How to use Records in Java

Java 14 came up with a new feature called Records to reduce boiler plate code.

One criticism against Java is that it takes too much code to achieve something compared to other languages like Python.

The recent features in Java have been primarily targeted to reduce its verbosity.

Records are one such feature.

Usually when developers create POJO classes just to act as data carriers , they need to manually create getters and setters for every field , and override equals(), hashCode() and toString() methods. Of course IDE’s can auto generate them and tools like lombok can generate them for you with the help of annotations.

Still Java itself didn’t provide a way to auto generate them.

Starting Java 14 , Records can take care of them.

Let’s say you want to create a Java domain object which represents a Shopping Order.

This is the traditional way to do it:


public class ShoppingOrder {

	private String item;

	private int quantity;

	private float price;

	public String getItem() {
		return item;
	}

	public void setItem(String item) {
		this.item = item;
	}

	public int getQuantity() {
		return quantity;
	}

	public void setQuantity(int quantity) {
		this.quantity = quantity;
	}

	public float getPrice() {
		return price;
	}

	public void setPrice(float price) {
		this.price = price;
	}

	@Override
	public int hashCode() {
		final int prime = 31;
		int result = 1;
		result = prime * result + ((item == null) ? 0 : item.hashCode());
		result = prime * result + Float.floatToIntBits(price);
		result = prime * result + quantity;
		return result;
	}

	@Override
	public boolean equals(Object obj) {
		if (this == obj)
			return true;
		if (obj == null)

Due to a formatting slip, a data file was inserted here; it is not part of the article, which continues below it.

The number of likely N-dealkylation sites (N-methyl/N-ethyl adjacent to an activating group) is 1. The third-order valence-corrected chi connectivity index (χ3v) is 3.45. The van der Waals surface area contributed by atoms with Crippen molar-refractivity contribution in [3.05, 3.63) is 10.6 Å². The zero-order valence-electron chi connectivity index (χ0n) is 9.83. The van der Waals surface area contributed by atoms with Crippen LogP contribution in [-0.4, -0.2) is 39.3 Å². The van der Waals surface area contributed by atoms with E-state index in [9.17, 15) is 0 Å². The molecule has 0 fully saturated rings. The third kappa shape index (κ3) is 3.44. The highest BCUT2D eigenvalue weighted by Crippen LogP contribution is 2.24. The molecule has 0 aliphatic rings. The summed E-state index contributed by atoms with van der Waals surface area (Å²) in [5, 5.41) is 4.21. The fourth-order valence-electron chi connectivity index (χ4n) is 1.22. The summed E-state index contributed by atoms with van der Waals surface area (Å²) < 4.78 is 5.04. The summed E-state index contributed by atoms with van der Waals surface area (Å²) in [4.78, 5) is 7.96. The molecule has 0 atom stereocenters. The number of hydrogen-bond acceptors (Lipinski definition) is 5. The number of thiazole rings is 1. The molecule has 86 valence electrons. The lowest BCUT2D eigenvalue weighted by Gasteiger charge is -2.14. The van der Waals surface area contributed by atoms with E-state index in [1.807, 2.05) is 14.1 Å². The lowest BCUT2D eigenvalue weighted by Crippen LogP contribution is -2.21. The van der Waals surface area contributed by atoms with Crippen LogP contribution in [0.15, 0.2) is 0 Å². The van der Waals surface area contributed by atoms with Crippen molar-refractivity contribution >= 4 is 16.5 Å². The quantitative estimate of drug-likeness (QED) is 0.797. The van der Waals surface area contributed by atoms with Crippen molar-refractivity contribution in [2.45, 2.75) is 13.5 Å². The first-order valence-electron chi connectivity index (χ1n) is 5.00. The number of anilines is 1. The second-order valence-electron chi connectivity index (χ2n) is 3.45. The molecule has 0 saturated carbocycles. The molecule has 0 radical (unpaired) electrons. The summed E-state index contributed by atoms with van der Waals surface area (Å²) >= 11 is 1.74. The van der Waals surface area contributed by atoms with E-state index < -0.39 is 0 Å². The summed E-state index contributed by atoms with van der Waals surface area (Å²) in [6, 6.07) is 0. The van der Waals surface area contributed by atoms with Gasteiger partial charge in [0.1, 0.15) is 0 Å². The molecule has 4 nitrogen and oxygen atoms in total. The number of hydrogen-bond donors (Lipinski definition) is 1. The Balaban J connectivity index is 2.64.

return false;
		if (getClass() != obj.getClass())
			return false;
		ShoppingOrder other = (ShoppingOrder) obj;
		if (item == null) {
			if (other.item != null)
				return false;
		} else if (!item.equals(other.item))
			return false;
		if (Float.floatToIntBits(price) != Float.floatToIntBits(other.price))
			return false;
		if (quantity != other.quantity)
			return false;
		return true;
	}

	@Override
	public String toString() {
		return "ShoppingOrder [item=" + item + ", quantity=" + quantity + ", price=" + price + "]";
	}

}

Lots of code!

And to create a shopping order you can do :

	       ShoppingOrder order = new ShoppingOrder();
		
		order.setItem("Item A");
		order.setPrice(100.50f);
		order.setQuantity(100);
		

To create it in a single line you can define a constructor inside the class (additional code) :

public ShoppingOrder(String item,int quantity,float price) {
		
		this.item = item;
		
		this.quantity = quantity;
		
		this.price = price;
	}

And then create a new shopping order like this :

ShoppingOrder order = new ShoppingOrder("Item A",100,100.50f);

Using Records , we can reduce a lot of boiler code and represent a Shopping Order like this:


public record ShoppingOrderRecord(String name,int quantity,float price) {

}

And then create one the same way we did it earlier:

	ShoppingOrderRecord order = new ShoppingOrderRecord("Item A", 100, 100.50f);

That saves a lot of code.

Also records are immutable , you cannot change a record’s value once it is created . You can use it just as a data carrier.

Further , records can do additional functionalities like:

Compact Constructor